Birdwatching is a wonderful pastime, experienced from the warmth of a building, car or during a wonderful walk out of doors. Birds are everywhere, especially in the Manzanita area. Don’t get me started on the variety, I could be calling off bird species for longer than you care to listen!
Here are a few of the best spots in the area.
Alder Creek Farm at Underhill Lane, off Hwy 101 going south just before you climb to Nehalem, offers a variety of settings. Formerly a dairy farmThis property was donated to the Nehalem Land Trust. Open to the public The Farm offers gardens, wetlands, meadows and forests, which attract a plethora of birds and animals from shorebirds in migration, Year round birds such as the Northen flicker and often a herd of elk can be seen here. Bring your boots as this trail is soggy much of the time.
One of my favorite loops that combines walking and driving is just south of Nehalem on Tidelands Road. First I park at the boat launch, walk under the highway and along the dike between the river and the water treatment ponds. This can produce Purple martins and nesting Spotted sandpipers in the summer, lots of waterfowl during migration and there is always a raptor hanging around. Then back into the car to continue on Tidelands Road, (watch for snipe in the fields) looping though farms and fields to Hwy 53. A right here takes you back to Hwy 101. A left, takes you to Hwy 26 and other adventures.
Venture just a few miles north of Manzanita to Cannon Beach for the spectacular birds on and around Haystack Rock, especially during the summer. Easily seen Tufted puffins nest here (April thru August), along with Common murres, guillemots, mergansers, gulls, ducks.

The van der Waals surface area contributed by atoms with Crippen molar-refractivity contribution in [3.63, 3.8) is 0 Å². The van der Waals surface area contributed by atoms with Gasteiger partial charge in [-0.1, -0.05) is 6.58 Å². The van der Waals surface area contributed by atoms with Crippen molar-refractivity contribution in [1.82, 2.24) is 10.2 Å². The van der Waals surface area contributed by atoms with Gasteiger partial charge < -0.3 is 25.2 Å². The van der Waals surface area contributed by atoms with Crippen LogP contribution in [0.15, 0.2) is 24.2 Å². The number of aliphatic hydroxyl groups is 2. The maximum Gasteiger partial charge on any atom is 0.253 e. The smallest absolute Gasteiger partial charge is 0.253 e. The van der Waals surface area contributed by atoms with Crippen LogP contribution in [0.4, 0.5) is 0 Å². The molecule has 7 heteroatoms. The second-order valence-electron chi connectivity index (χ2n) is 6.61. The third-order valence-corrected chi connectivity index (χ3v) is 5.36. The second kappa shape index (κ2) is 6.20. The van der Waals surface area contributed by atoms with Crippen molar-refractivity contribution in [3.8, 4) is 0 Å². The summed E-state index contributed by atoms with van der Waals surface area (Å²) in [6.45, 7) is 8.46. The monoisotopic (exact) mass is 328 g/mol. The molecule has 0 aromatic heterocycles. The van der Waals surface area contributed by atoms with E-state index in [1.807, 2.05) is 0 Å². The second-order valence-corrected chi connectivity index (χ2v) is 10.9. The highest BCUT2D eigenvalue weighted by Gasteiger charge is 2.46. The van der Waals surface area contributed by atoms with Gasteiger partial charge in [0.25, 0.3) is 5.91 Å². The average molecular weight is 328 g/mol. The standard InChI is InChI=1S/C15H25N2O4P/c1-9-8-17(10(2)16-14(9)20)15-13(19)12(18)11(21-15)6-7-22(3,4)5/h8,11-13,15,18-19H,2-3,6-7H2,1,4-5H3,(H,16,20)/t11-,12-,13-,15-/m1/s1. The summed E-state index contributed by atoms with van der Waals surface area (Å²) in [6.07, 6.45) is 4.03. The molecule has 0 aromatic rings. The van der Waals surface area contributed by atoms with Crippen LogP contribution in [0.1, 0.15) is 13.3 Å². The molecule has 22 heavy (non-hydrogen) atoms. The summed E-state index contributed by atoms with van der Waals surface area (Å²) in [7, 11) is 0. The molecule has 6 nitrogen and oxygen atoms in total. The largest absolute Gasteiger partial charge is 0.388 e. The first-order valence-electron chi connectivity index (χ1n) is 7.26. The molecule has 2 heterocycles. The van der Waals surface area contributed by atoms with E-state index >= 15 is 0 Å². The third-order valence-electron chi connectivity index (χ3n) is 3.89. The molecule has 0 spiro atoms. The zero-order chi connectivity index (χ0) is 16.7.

And don’t forget the beaches! This year the endangered Snowy plovers started nesting on the beaches south of downtown. Watch for the signs denoting the protected plover areas. Even with restircted access to parts of the beach during nesting season, many hours can be spent seeing shorebirds(Western sandpipers), seabirds(Pacific loons) and soaring birds (Bald eagles) to name just a few.
For more information on birding at the coast check out this link to the Oregon Coast Bird Trail
Be sure to bring your binoculars when you come to the coast and happy birding!
Story and photos submitted courtesy of Susan Boac of KMUN radio in Astoria.
Susan has spent her life enjoying the great outdoors from the lakes and woods of Northern Minnesota, Mt. Adams in Washington and now the Oregon beach environs. After spending many pleasurable hours driving her avid birder parents around, she has taken up birding as a passion, to the mixed emotions of her husband Scott. The Boacs reside on the Neawanna Creek in Seaside where their backyard is a birder’s paradise.